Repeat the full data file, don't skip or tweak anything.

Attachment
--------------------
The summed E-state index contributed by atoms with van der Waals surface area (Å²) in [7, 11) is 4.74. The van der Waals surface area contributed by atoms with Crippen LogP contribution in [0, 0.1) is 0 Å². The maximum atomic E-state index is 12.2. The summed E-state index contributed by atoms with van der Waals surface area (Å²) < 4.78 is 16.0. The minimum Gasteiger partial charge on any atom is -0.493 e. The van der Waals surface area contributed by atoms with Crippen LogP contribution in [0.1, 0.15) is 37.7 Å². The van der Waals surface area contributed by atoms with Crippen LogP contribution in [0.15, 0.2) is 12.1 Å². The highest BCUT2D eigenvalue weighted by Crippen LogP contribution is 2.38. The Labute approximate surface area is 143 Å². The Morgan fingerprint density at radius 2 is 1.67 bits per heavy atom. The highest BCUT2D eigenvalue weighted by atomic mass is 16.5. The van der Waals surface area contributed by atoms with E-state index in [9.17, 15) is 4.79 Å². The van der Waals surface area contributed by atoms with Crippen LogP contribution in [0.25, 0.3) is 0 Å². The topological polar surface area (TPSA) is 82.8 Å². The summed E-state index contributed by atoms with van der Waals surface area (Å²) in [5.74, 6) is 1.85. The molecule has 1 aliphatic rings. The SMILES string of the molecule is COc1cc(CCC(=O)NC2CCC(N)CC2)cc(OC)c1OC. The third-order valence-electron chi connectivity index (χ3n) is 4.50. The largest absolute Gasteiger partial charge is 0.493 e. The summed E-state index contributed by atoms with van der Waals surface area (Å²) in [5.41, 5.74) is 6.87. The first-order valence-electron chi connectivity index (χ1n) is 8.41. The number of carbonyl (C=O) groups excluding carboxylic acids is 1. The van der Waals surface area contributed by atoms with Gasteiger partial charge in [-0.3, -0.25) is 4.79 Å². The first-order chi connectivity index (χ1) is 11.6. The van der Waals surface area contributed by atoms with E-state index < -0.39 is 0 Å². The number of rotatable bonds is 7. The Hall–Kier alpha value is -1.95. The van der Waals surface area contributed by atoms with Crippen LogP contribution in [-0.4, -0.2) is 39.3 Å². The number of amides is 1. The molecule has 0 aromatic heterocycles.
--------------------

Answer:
The summed E-state index contributed by atoms with van der Waals surface area (Å²) in [7, 11) is 4.74. The van der Waals surface area contributed by atoms with Crippen LogP contribution in [0, 0.1) is 0 Å². The maximum atomic E-state index is 12.2. The summed E-state index contributed by atoms with van der Waals surface area (Å²) < 4.78 is 16.0. The minimum Gasteiger partial charge on any atom is -0.493 e. The van der Waals surface area contributed by atoms with Crippen LogP contribution in [0.1, 0.15) is 37.7 Å². The van der Waals surface area contributed by atoms with Crippen LogP contribution in [0.15, 0.2) is 12.1 Å². The highest BCUT2D eigenvalue weighted by Crippen LogP contribution is 2.38. The Labute approximate surface area is 143 Å². The Morgan fingerprint density at radius 2 is 1.67 bits per heavy atom. The highest BCUT2D eigenvalue weighted by atomic mass is 16.5. The van der Waals surface area contributed by atoms with E-state index in [9.17, 15) is 4.79 Å². The van der Waals surface area contributed by atoms with Crippen LogP contribution in [0.25, 0.3) is 0 Å². The topological polar surface area (TPSA) is 82.8 Å². The summed E-state index contributed by atoms with van der Waals surface area (Å²) in [5.74, 6) is 1.85. The molecule has 1 aliphatic rings. The SMILES string of the molecule is COc1cc(CCC(=O)NC2CCC(N)CC2)cc(OC)c1OC. The third-order valence-electron chi connectivity index (χ3n) is 4.50. The largest absolute Gasteiger partial charge is 0.493 e. The summed E-state index contributed by atoms with van der Waals surface area (Å²) in [5.41, 5.74) is 6.87. The first-order valence-electron chi connectivity index (χ1n) is 8.41. The number of carbonyl (C=O) groups excluding carboxylic acids is 1. The van der Waals surface area contributed by atoms with Gasteiger partial charge in [-0.3, -0.25) is 4.79 Å². The first-order chi connectivity index (χ1) is 11.6. The van der Waals surface area contributed by atoms with E-state index < -0.39 is 0 Å². The number of rotatable bonds is 7. The Hall–Kier alpha value is -1.95. The van der Waals surface area contributed by atoms with Crippen LogP contribution in [-0.4, -0.2) is 39.3 Å². The number of amides is 1. The molecule has 0 aromatic heterocycles.